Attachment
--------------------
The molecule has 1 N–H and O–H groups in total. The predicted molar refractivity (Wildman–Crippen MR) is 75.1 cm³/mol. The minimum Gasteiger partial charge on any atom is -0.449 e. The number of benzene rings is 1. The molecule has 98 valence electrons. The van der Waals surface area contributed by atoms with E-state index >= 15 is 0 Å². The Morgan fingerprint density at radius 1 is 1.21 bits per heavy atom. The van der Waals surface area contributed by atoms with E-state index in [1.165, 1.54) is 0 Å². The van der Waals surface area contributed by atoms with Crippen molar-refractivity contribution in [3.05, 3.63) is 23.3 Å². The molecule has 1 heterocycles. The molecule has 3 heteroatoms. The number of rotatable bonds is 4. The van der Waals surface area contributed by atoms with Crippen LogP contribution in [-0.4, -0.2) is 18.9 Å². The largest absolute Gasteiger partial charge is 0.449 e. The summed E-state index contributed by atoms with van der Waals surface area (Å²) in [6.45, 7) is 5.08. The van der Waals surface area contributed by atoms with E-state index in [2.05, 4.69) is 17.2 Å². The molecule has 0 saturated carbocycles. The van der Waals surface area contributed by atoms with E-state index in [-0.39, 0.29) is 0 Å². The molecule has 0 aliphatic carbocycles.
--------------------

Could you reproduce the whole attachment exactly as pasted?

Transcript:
The molecule has 1 N–H and O–H groups in total. The predicted molar refractivity (Wildman–Crippen MR) is 75.1 cm³/mol. The minimum Gasteiger partial charge on any atom is -0.449 e. The number of benzene rings is 1. The molecule has 98 valence electrons. The van der Waals surface area contributed by atoms with E-state index >= 15 is 0 Å². The Morgan fingerprint density at radius 1 is 1.21 bits per heavy atom. The van der Waals surface area contributed by atoms with E-state index in [1.165, 1.54) is 0 Å². The van der Waals surface area contributed by atoms with Crippen molar-refractivity contribution in [3.05, 3.63) is 23.3 Å². The molecule has 1 heterocycles. The molecule has 3 heteroatoms. The number of rotatable bonds is 4. The van der Waals surface area contributed by atoms with Crippen LogP contribution in [-0.4, -0.2) is 18.9 Å². The largest absolute Gasteiger partial charge is 0.449 e. The summed E-state index contributed by atoms with van der Waals surface area (Å²) in [6.45, 7) is 5.08. The van der Waals surface area contributed by atoms with E-state index in [2.05, 4.69) is 17.2 Å². The molecule has 0 saturated carbocycles. The van der Waals surface area contributed by atoms with E-state index in [-0.39, 0.29) is 0 Å². The molecule has 0 aliphatic carbocycles.